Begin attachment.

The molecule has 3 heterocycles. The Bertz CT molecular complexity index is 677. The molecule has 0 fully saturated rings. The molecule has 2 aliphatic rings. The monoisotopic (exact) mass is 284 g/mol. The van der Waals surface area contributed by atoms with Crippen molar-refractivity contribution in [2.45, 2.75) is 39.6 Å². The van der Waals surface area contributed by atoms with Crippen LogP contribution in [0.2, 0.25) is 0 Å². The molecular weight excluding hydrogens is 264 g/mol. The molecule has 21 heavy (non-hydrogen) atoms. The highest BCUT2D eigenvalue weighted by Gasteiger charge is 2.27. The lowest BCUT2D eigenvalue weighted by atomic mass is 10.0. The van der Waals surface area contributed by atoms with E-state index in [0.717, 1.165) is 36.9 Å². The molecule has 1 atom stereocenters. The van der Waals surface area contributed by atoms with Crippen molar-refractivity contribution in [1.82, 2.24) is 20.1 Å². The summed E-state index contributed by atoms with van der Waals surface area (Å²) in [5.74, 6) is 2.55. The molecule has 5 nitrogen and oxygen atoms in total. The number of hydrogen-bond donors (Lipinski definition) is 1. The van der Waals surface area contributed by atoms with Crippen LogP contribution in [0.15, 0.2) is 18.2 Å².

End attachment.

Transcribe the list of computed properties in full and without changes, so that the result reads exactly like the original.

The molecule has 3 heterocycles. The Bertz CT molecular complexity index is 677. The molecule has 0 fully saturated rings. The molecule has 2 aliphatic rings. The monoisotopic (exact) mass is 284 g/mol. The van der Waals surface area contributed by atoms with Crippen molar-refractivity contribution in [2.45, 2.75) is 39.6 Å². The van der Waals surface area contributed by atoms with Crippen LogP contribution in [0.2, 0.25) is 0 Å². The molecular weight excluding hydrogens is 264 g/mol. The molecule has 21 heavy (non-hydrogen) atoms. The highest BCUT2D eigenvalue weighted by Gasteiger charge is 2.27. The lowest BCUT2D eigenvalue weighted by atomic mass is 10.0. The van der Waals surface area contributed by atoms with E-state index in [0.717, 1.165) is 36.9 Å². The molecule has 1 atom stereocenters. The van der Waals surface area contributed by atoms with Crippen molar-refractivity contribution in [1.82, 2.24) is 20.1 Å². The summed E-state index contributed by atoms with van der Waals surface area (Å²) in [5.74, 6) is 2.55. The molecule has 5 nitrogen and oxygen atoms in total. The number of hydrogen-bond donors (Lipinski definition) is 1. The van der Waals surface area contributed by atoms with Crippen LogP contribution in [0.15, 0.2) is 18.2 Å².